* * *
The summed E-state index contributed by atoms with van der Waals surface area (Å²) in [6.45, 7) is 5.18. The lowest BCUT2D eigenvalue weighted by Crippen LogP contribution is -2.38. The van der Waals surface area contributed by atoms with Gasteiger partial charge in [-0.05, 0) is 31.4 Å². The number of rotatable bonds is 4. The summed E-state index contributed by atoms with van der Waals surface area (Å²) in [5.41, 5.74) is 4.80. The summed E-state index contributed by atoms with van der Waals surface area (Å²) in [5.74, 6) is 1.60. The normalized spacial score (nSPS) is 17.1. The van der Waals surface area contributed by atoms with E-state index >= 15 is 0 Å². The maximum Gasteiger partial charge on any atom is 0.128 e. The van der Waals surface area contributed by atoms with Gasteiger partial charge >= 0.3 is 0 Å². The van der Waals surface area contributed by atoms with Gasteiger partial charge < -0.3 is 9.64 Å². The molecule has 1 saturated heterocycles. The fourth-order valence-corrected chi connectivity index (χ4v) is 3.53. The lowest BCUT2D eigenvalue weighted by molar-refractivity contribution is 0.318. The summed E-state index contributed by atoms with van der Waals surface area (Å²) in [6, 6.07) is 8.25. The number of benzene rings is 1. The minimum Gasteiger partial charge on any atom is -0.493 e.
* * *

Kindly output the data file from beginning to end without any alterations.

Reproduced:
The summed E-state index contributed by atoms with van der Waals surface area (Å²) in [6.45, 7) is 5.18. The lowest BCUT2D eigenvalue weighted by Crippen LogP contribution is -2.38. The van der Waals surface area contributed by atoms with Gasteiger partial charge in [-0.05, 0) is 31.4 Å². The number of rotatable bonds is 4. The summed E-state index contributed by atoms with van der Waals surface area (Å²) in [5.41, 5.74) is 4.80. The summed E-state index contributed by atoms with van der Waals surface area (Å²) in [5.74, 6) is 1.60. The normalized spacial score (nSPS) is 17.1. The van der Waals surface area contributed by atoms with E-state index >= 15 is 0 Å². The maximum Gasteiger partial charge on any atom is 0.128 e. The van der Waals surface area contributed by atoms with Gasteiger partial charge >= 0.3 is 0 Å². The van der Waals surface area contributed by atoms with Gasteiger partial charge < -0.3 is 9.64 Å². The molecule has 1 saturated heterocycles. The fourth-order valence-corrected chi connectivity index (χ4v) is 3.53. The lowest BCUT2D eigenvalue weighted by molar-refractivity contribution is 0.318. The summed E-state index contributed by atoms with van der Waals surface area (Å²) in [6, 6.07) is 8.25. The number of benzene rings is 1. The minimum Gasteiger partial charge on any atom is -0.493 e.